VP candidates speak out on campus issues


Katina Zentz

Vice Presidential candidates address questions on campus issues during the UISG VP debate at the Shambaugh Auditorium on March 22, 2018. The candidates discussed their strategies in bettering student life and how to improve university programs. (Katina Zentz/The Daily Iowan)

University of Iowa Student Government vice-presidential hopefuls convened for a debate in the Main Library Shambaugh Auditorium on Monday evening.

RELATED: Four campaigns announced UISG candidacy

The candidates, Student Collective’s Marshall Payne, Envision Iowa’s Lucee Laursen [a DI columnist], Surge’s Heath Schintler, and Empower Iowa’s Nate Robinson answered questions about affordability, justice and equity, health and safety, and more personal questions.

The questions started off with handling the matter of financial hardship in light of the expected tuition increases as a result of state budget cuts.

RELATED: Iowa Legislature sends funding cuts aimed at UI, ISU budgets to Gov. Reynolds

Laursen proposed a tuition freeze, meaning the tuition freshmen see would be the same as their tuition as seniors.

Schintler said affordability goes beyond just tuition and proposed looking at textbook costs and expanding the Food Pantry.

The candidates offered different perspectives on where student-activity fees would be better allocated. Laursen and Robinson discussed how funding for student minority groups have trouble getting funding. Laursen said Asian community groups received only $500 over a year in funding. Robinson spoke from experience how organizations for students of color have trouble seeing funding.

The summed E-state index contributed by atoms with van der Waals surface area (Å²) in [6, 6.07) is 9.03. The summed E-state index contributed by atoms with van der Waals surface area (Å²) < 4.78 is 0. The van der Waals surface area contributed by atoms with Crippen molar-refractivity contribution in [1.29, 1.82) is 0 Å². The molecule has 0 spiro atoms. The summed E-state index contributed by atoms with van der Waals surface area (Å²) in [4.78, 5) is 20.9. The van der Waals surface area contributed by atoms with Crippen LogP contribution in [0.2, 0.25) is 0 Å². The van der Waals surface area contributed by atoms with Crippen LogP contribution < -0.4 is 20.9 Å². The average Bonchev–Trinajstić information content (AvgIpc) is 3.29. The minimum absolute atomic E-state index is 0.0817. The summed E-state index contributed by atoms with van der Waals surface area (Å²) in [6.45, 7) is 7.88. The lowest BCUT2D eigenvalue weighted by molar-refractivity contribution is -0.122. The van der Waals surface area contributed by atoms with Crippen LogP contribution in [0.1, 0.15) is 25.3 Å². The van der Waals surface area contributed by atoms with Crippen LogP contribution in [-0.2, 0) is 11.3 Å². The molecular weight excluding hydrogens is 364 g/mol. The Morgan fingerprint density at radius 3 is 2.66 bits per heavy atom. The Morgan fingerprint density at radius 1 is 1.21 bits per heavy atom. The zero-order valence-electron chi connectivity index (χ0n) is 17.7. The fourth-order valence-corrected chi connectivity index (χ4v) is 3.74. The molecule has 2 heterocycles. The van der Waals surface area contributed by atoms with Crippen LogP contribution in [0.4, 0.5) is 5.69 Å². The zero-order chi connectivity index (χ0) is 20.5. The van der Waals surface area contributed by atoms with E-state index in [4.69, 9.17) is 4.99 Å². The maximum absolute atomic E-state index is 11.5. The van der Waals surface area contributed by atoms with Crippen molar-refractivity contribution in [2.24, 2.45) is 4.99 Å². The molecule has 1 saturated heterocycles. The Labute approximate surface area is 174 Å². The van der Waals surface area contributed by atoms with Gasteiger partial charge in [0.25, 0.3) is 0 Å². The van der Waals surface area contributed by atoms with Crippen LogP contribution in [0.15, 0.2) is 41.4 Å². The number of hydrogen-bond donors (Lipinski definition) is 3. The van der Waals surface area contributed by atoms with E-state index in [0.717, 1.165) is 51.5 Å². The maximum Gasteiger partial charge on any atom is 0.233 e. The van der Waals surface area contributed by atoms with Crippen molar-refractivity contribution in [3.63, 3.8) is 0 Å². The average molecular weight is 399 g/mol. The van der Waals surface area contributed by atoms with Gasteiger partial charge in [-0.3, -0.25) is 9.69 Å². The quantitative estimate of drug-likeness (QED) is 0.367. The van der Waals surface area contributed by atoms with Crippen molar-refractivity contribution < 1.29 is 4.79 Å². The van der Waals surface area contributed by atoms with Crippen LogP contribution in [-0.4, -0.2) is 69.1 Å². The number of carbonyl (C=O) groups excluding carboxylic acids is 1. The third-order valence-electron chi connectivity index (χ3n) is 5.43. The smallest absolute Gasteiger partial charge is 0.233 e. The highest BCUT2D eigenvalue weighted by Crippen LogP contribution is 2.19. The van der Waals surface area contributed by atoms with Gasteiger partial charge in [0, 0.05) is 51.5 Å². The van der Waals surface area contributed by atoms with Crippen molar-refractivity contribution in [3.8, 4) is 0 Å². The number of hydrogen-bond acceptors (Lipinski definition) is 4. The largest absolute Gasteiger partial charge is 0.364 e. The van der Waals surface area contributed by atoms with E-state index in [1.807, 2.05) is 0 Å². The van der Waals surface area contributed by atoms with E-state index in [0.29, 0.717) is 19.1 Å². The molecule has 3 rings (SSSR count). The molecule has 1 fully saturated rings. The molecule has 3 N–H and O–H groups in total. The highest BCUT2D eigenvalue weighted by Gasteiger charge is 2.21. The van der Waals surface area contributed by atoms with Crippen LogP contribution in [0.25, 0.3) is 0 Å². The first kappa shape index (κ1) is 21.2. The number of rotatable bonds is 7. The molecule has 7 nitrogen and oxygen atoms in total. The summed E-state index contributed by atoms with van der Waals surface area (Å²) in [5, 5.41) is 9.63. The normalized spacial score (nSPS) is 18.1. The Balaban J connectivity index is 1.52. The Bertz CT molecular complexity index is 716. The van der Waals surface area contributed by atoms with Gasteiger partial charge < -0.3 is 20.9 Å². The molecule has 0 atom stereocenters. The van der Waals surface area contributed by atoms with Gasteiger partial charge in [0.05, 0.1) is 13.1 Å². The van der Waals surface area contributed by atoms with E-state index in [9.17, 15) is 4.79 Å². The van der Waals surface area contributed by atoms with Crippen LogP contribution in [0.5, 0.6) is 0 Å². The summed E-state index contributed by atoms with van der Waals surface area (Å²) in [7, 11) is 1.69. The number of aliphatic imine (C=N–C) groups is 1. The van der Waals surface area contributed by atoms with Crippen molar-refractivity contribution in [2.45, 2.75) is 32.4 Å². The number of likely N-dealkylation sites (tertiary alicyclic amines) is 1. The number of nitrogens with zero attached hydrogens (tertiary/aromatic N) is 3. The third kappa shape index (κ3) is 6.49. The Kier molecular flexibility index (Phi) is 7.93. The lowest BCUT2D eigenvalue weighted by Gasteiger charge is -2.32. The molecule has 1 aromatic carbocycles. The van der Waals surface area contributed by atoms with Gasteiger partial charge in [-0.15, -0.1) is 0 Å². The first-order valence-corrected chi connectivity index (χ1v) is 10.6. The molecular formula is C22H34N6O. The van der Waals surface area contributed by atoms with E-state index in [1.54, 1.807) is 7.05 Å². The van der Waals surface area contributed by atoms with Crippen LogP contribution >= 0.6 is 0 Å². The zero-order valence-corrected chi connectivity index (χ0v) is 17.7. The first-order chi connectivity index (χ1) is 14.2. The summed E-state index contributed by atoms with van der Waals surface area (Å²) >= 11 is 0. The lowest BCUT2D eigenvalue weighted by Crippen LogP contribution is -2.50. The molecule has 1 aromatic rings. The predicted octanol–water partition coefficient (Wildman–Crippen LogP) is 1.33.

“Many times students of color and their groups go under the radar,” he said. “Everyone deserves to have their passions and cultures highlighted on campus.”

Schintler and Payne expressed interest in helping groups that work with the community.

All four of the candidates spoke out against the recent vandalism promoting white supremacy on community murals and symbols of unity.

“The university represents a community, and as a community, we can’t have hate become a backbone,” Payne said. “So if anyone does these acts, we need to find who’s responsible and remove them from campus as quickly as possible.”

He advocated a zero-tolerance policy on those acts and proposed a constituency seat for Muslim students, a group he found to be among the least represented, to help educate the community and prevent hate crimes from occurring.

“There are hundreds, if not thousands, of different identities on this campus,” Schintler said. “It should be our duty as a representative body at the University of Iowa that we represent as many of those identities as possible.”

The candidates also tackled the issue of sexual assault on campus. One in 5 female students have faced sexual assault on UI campus, according to the most recent Speak Out survey of 2015, to which only 9.3 percent of campus responded.

RELATED: UI gets little response in misconduct survey

Laursen said that as a sexual-assault survivor herself, she related to the experiences of other survivors. She advocated for more resources toward services such as Nite Ride to make sure students get home safely at night and include the greater Iowa City community, such as local business owners, to take the It’s On Us pledge.

“I know just how difficult that can be and how unsafe you feel everywhere you go,” Laursen said. “I think that what we can do here is set a standard for how people should be handling sexual assault for the rest of the state, the rest of the nation, and the rest of the world.”

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